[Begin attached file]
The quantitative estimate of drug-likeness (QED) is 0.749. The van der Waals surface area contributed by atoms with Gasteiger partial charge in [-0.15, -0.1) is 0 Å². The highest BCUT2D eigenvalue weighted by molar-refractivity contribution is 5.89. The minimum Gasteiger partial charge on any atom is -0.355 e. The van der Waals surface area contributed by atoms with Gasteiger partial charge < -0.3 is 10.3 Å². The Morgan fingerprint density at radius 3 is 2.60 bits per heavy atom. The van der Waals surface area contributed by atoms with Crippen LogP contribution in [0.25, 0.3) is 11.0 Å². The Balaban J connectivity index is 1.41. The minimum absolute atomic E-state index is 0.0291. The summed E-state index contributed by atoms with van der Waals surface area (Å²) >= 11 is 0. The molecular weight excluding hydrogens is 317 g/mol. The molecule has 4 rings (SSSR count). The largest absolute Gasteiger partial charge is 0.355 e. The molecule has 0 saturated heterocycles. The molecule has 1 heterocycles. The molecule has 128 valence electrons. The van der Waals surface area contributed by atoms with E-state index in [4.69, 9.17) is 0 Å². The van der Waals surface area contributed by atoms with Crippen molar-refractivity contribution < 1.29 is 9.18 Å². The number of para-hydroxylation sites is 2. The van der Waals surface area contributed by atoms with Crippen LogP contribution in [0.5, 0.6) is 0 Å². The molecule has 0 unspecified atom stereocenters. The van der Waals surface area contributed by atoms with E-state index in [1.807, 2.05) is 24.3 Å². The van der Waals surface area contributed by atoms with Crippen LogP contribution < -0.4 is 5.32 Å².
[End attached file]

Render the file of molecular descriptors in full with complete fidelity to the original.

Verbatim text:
The quantitative estimate of drug-likeness (QED) is 0.749. The van der Waals surface area contributed by atoms with Gasteiger partial charge in [-0.15, -0.1) is 0 Å². The highest BCUT2D eigenvalue weighted by molar-refractivity contribution is 5.89. The minimum Gasteiger partial charge on any atom is -0.355 e. The van der Waals surface area contributed by atoms with Gasteiger partial charge < -0.3 is 10.3 Å². The Morgan fingerprint density at radius 3 is 2.60 bits per heavy atom. The van der Waals surface area contributed by atoms with Crippen LogP contribution in [0.25, 0.3) is 11.0 Å². The Balaban J connectivity index is 1.41. The minimum absolute atomic E-state index is 0.0291. The summed E-state index contributed by atoms with van der Waals surface area (Å²) >= 11 is 0. The molecular weight excluding hydrogens is 317 g/mol. The molecule has 4 rings (SSSR count). The largest absolute Gasteiger partial charge is 0.355 e. The molecule has 0 saturated heterocycles. The molecule has 1 heterocycles. The molecule has 128 valence electrons. The van der Waals surface area contributed by atoms with E-state index in [4.69, 9.17) is 0 Å². The van der Waals surface area contributed by atoms with Crippen molar-refractivity contribution < 1.29 is 9.18 Å². The number of para-hydroxylation sites is 2. The van der Waals surface area contributed by atoms with Crippen LogP contribution in [0.5, 0.6) is 0 Å². The molecule has 0 unspecified atom stereocenters. The van der Waals surface area contributed by atoms with E-state index in [1.807, 2.05) is 24.3 Å². The van der Waals surface area contributed by atoms with Crippen LogP contribution < -0.4 is 5.32 Å².